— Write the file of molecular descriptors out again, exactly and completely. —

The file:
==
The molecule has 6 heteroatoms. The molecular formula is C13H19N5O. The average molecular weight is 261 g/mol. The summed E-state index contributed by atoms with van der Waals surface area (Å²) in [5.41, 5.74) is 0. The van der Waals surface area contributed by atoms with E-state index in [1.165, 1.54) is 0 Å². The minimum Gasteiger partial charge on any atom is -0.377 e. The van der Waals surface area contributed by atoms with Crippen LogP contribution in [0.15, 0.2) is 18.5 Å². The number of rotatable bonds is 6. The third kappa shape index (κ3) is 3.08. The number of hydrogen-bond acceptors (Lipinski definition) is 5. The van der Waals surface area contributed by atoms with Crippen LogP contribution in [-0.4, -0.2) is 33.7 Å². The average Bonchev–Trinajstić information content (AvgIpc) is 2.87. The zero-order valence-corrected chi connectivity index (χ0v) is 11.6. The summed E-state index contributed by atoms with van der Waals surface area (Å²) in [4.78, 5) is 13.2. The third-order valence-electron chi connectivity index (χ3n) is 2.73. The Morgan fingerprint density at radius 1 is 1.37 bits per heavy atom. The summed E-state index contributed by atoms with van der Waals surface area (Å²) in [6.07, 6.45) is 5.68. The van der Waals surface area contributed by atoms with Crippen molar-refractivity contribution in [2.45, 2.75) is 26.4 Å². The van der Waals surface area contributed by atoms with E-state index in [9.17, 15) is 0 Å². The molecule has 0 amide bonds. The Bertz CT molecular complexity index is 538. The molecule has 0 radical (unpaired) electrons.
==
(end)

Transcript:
The molecule has 6 heteroatoms. The molecular formula is C13H19N5O. The average molecular weight is 261 g/mol. The summed E-state index contributed by atoms with van der Waals surface area (Å²) in [5.41, 5.74) is 0. The van der Waals surface area contributed by atoms with E-state index in [1.165, 1.54) is 0 Å². The minimum Gasteiger partial charge on any atom is -0.377 e. The van der Waals surface area contributed by atoms with Crippen LogP contribution in [0.15, 0.2) is 18.5 Å². The number of rotatable bonds is 6. The third kappa shape index (κ3) is 3.08. The number of hydrogen-bond acceptors (Lipinski definition) is 5. The van der Waals surface area contributed by atoms with Crippen LogP contribution in [-0.4, -0.2) is 33.7 Å². The average Bonchev–Trinajstić information content (AvgIpc) is 2.87. The zero-order valence-corrected chi connectivity index (χ0v) is 11.6. The summed E-state index contributed by atoms with van der Waals surface area (Å²) in [4.78, 5) is 13.2. The third-order valence-electron chi connectivity index (χ3n) is 2.73. The Morgan fingerprint density at radius 1 is 1.37 bits per heavy atom. The summed E-state index contributed by atoms with van der Waals surface area (Å²) in [6.07, 6.45) is 5.68. The van der Waals surface area contributed by atoms with Crippen molar-refractivity contribution in [2.45, 2.75) is 26.4 Å². The van der Waals surface area contributed by atoms with E-state index in [9.17, 15) is 0 Å². The molecule has 0 amide bonds. The Bertz CT molecular complexity index is 538. The molecule has 0 radical (unpaired) electrons.